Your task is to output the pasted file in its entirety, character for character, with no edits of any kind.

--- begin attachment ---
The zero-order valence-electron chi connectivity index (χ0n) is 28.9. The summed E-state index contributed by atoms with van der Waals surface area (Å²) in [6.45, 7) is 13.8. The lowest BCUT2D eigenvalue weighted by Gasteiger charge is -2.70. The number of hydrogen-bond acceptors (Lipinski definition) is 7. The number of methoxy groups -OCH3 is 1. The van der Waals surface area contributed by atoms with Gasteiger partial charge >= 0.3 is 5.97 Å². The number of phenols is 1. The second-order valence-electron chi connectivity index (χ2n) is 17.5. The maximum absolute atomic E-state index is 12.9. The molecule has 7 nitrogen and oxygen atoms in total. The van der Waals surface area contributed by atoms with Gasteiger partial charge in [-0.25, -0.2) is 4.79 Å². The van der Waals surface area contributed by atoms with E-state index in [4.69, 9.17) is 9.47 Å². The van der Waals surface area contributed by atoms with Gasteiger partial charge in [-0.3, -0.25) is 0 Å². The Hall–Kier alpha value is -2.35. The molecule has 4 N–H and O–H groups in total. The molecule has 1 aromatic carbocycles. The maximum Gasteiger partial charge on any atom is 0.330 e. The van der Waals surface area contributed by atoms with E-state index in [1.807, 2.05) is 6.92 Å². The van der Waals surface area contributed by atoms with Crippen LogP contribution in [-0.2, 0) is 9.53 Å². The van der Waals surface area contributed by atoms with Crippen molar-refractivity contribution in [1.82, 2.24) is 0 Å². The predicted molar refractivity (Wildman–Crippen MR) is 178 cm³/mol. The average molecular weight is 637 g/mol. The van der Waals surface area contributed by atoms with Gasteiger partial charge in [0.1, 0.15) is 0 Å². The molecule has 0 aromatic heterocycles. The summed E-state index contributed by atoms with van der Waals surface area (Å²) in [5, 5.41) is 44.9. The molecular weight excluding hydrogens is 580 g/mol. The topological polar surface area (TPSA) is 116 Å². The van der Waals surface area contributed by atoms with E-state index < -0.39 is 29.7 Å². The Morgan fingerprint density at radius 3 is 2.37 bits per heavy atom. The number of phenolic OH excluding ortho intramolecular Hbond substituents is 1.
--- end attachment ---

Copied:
The zero-order valence-electron chi connectivity index (χ0n) is 28.9. The summed E-state index contributed by atoms with van der Waals surface area (Å²) in [6.45, 7) is 13.8. The lowest BCUT2D eigenvalue weighted by Gasteiger charge is -2.70. The number of hydrogen-bond acceptors (Lipinski definition) is 7. The number of methoxy groups -OCH3 is 1. The van der Waals surface area contributed by atoms with Gasteiger partial charge >= 0.3 is 5.97 Å². The number of phenols is 1. The second-order valence-electron chi connectivity index (χ2n) is 17.5. The maximum absolute atomic E-state index is 12.9. The molecule has 7 nitrogen and oxygen atoms in total. The van der Waals surface area contributed by atoms with Gasteiger partial charge in [-0.25, -0.2) is 4.79 Å². The van der Waals surface area contributed by atoms with E-state index in [4.69, 9.17) is 9.47 Å². The van der Waals surface area contributed by atoms with Gasteiger partial charge in [-0.3, -0.25) is 0 Å². The Hall–Kier alpha value is -2.35. The molecule has 4 N–H and O–H groups in total. The molecule has 1 aromatic carbocycles. The maximum Gasteiger partial charge on any atom is 0.330 e. The van der Waals surface area contributed by atoms with E-state index in [1.807, 2.05) is 6.92 Å². The van der Waals surface area contributed by atoms with Crippen LogP contribution in [-0.2, 0) is 9.53 Å². The van der Waals surface area contributed by atoms with Crippen molar-refractivity contribution in [1.82, 2.24) is 0 Å². The predicted molar refractivity (Wildman–Crippen MR) is 178 cm³/mol. The average molecular weight is 637 g/mol. The van der Waals surface area contributed by atoms with Gasteiger partial charge in [0.1, 0.15) is 0 Å². The molecule has 0 aromatic heterocycles. The summed E-state index contributed by atoms with van der Waals surface area (Å²) in [5, 5.41) is 44.9. The molecular weight excluding hydrogens is 580 g/mol. The topological polar surface area (TPSA) is 116 Å². The van der Waals surface area contributed by atoms with E-state index < -0.39 is 29.7 Å². The Morgan fingerprint density at radius 3 is 2.37 bits per heavy atom. The number of phenolic OH excluding ortho intramolecular Hbond substituents is 1.